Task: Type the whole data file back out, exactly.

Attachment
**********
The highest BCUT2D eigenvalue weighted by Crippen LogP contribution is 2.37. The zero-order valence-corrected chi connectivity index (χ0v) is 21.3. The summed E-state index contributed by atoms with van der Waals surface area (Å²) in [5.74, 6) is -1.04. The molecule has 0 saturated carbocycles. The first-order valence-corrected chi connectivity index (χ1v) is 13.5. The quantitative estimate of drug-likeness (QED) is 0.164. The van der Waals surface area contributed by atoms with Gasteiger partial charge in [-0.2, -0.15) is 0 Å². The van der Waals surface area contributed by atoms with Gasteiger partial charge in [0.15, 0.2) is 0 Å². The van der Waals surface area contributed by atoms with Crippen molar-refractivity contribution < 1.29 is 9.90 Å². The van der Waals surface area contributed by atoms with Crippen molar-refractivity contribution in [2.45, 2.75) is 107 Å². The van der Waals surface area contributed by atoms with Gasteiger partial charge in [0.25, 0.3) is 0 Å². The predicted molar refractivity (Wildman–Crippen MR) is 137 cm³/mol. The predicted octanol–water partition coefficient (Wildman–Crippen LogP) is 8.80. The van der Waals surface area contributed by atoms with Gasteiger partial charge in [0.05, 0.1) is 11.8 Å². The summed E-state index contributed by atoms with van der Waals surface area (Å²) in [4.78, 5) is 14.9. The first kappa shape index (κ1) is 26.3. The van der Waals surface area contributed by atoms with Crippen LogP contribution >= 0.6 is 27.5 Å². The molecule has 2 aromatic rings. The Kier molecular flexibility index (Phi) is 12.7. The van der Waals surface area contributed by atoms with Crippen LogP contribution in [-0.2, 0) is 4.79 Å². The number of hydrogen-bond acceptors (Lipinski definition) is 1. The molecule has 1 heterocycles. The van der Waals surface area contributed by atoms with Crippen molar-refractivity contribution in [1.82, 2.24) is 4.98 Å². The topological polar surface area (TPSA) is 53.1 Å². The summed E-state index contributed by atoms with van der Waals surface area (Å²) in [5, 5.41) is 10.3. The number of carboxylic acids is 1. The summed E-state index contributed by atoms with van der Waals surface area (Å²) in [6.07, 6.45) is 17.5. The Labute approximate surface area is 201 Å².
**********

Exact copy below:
The highest BCUT2D eigenvalue weighted by Crippen LogP contribution is 2.37. The zero-order valence-corrected chi connectivity index (χ0v) is 21.3. The summed E-state index contributed by atoms with van der Waals surface area (Å²) in [5.74, 6) is -1.04. The molecule has 0 saturated carbocycles. The first-order valence-corrected chi connectivity index (χ1v) is 13.5. The quantitative estimate of drug-likeness (QED) is 0.164. The van der Waals surface area contributed by atoms with Gasteiger partial charge in [-0.2, -0.15) is 0 Å². The van der Waals surface area contributed by atoms with Gasteiger partial charge in [0.15, 0.2) is 0 Å². The van der Waals surface area contributed by atoms with Crippen molar-refractivity contribution < 1.29 is 9.90 Å². The van der Waals surface area contributed by atoms with Crippen molar-refractivity contribution in [2.45, 2.75) is 107 Å². The van der Waals surface area contributed by atoms with Gasteiger partial charge in [0.25, 0.3) is 0 Å². The predicted molar refractivity (Wildman–Crippen MR) is 137 cm³/mol. The predicted octanol–water partition coefficient (Wildman–Crippen LogP) is 8.80. The van der Waals surface area contributed by atoms with Gasteiger partial charge in [0.05, 0.1) is 11.8 Å². The summed E-state index contributed by atoms with van der Waals surface area (Å²) in [4.78, 5) is 14.9. The first kappa shape index (κ1) is 26.3. The van der Waals surface area contributed by atoms with Crippen LogP contribution >= 0.6 is 27.5 Å². The molecule has 2 aromatic rings. The Kier molecular flexibility index (Phi) is 12.7. The van der Waals surface area contributed by atoms with Crippen LogP contribution in [-0.2, 0) is 4.79 Å². The number of hydrogen-bond acceptors (Lipinski definition) is 1. The molecule has 1 heterocycles. The van der Waals surface area contributed by atoms with Crippen molar-refractivity contribution in [1.82, 2.24) is 4.98 Å². The topological polar surface area (TPSA) is 53.1 Å². The summed E-state index contributed by atoms with van der Waals surface area (Å²) in [5, 5.41) is 10.3. The number of carboxylic acids is 1. The summed E-state index contributed by atoms with van der Waals surface area (Å²) in [6.07, 6.45) is 17.5. The Labute approximate surface area is 201 Å².